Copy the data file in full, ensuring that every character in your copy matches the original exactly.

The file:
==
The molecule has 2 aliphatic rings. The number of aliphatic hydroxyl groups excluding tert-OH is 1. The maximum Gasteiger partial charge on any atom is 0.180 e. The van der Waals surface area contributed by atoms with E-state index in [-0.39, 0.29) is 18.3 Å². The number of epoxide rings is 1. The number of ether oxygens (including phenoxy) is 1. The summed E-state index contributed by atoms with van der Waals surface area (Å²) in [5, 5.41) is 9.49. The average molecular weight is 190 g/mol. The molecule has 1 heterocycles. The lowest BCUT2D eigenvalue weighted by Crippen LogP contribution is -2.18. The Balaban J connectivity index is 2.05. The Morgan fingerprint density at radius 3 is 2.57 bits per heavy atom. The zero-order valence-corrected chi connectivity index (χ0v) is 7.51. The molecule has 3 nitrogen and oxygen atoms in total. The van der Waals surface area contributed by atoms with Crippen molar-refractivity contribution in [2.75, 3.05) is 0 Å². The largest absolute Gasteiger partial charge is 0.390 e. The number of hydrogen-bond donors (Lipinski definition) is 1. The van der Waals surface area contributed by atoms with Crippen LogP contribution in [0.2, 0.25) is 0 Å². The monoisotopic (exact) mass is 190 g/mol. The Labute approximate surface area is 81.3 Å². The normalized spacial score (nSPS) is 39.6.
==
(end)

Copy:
The molecule has 2 aliphatic rings. The number of aliphatic hydroxyl groups excluding tert-OH is 1. The maximum Gasteiger partial charge on any atom is 0.180 e. The van der Waals surface area contributed by atoms with E-state index in [-0.39, 0.29) is 18.3 Å². The number of epoxide rings is 1. The number of ether oxygens (including phenoxy) is 1. The summed E-state index contributed by atoms with van der Waals surface area (Å²) in [5, 5.41) is 9.49. The average molecular weight is 190 g/mol. The molecule has 1 heterocycles. The lowest BCUT2D eigenvalue weighted by Crippen LogP contribution is -2.18. The Balaban J connectivity index is 2.05. The Morgan fingerprint density at radius 3 is 2.57 bits per heavy atom. The zero-order valence-corrected chi connectivity index (χ0v) is 7.51. The molecule has 3 nitrogen and oxygen atoms in total. The van der Waals surface area contributed by atoms with Crippen molar-refractivity contribution in [2.75, 3.05) is 0 Å². The largest absolute Gasteiger partial charge is 0.390 e. The number of hydrogen-bond donors (Lipinski definition) is 1. The van der Waals surface area contributed by atoms with Crippen LogP contribution in [0.2, 0.25) is 0 Å². The monoisotopic (exact) mass is 190 g/mol. The Labute approximate surface area is 81.3 Å². The normalized spacial score (nSPS) is 39.6.